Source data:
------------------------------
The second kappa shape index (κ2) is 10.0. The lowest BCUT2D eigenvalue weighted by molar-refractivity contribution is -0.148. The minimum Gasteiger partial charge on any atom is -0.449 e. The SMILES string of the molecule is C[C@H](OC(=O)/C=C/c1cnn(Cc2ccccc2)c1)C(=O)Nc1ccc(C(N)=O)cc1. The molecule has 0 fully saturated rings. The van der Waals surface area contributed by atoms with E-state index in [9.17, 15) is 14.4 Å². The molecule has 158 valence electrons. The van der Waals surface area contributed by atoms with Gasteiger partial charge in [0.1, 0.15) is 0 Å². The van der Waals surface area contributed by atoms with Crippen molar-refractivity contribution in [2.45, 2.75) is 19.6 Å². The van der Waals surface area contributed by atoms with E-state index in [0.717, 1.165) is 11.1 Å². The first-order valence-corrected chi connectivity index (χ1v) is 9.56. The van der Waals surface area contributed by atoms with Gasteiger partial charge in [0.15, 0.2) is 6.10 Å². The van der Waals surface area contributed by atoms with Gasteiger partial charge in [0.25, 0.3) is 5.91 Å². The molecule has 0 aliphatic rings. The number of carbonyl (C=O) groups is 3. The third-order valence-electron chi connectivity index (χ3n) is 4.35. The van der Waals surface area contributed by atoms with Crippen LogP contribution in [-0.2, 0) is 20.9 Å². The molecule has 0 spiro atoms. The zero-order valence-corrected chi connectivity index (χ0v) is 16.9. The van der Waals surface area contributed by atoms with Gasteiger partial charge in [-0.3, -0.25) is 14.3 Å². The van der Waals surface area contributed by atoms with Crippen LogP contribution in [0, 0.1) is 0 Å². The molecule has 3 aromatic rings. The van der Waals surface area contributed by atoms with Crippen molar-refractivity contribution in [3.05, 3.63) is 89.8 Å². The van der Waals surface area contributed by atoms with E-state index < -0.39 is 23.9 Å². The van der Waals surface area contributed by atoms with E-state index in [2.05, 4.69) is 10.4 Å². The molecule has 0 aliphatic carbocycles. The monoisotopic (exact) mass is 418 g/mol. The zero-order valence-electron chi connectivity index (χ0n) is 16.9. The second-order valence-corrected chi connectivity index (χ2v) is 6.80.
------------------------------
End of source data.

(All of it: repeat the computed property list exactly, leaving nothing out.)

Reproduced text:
The second kappa shape index (κ2) is 10.0. The lowest BCUT2D eigenvalue weighted by molar-refractivity contribution is -0.148. The minimum Gasteiger partial charge on any atom is -0.449 e. The SMILES string of the molecule is C[C@H](OC(=O)/C=C/c1cnn(Cc2ccccc2)c1)C(=O)Nc1ccc(C(N)=O)cc1. The molecule has 0 fully saturated rings. The van der Waals surface area contributed by atoms with E-state index in [9.17, 15) is 14.4 Å². The molecule has 158 valence electrons. The van der Waals surface area contributed by atoms with Gasteiger partial charge in [0.1, 0.15) is 0 Å². The van der Waals surface area contributed by atoms with Crippen molar-refractivity contribution in [2.45, 2.75) is 19.6 Å². The van der Waals surface area contributed by atoms with E-state index in [0.717, 1.165) is 11.1 Å². The first-order valence-corrected chi connectivity index (χ1v) is 9.56. The van der Waals surface area contributed by atoms with Gasteiger partial charge in [0.15, 0.2) is 6.10 Å². The van der Waals surface area contributed by atoms with Gasteiger partial charge in [0.25, 0.3) is 5.91 Å². The molecule has 0 aliphatic rings. The number of carbonyl (C=O) groups is 3. The third-order valence-electron chi connectivity index (χ3n) is 4.35. The van der Waals surface area contributed by atoms with Crippen LogP contribution in [-0.2, 0) is 20.9 Å². The molecule has 0 spiro atoms. The zero-order valence-corrected chi connectivity index (χ0v) is 16.9. The van der Waals surface area contributed by atoms with Gasteiger partial charge in [-0.3, -0.25) is 14.3 Å². The van der Waals surface area contributed by atoms with Crippen LogP contribution in [0, 0.1) is 0 Å². The molecule has 3 aromatic rings. The van der Waals surface area contributed by atoms with Crippen molar-refractivity contribution in [3.05, 3.63) is 89.8 Å². The van der Waals surface area contributed by atoms with E-state index < -0.39 is 23.9 Å². The van der Waals surface area contributed by atoms with E-state index in [2.05, 4.69) is 10.4 Å². The molecule has 0 aliphatic carbocycles. The monoisotopic (exact) mass is 418 g/mol. The zero-order valence-electron chi connectivity index (χ0n) is 16.9. The second-order valence-corrected chi connectivity index (χ2v) is 6.80.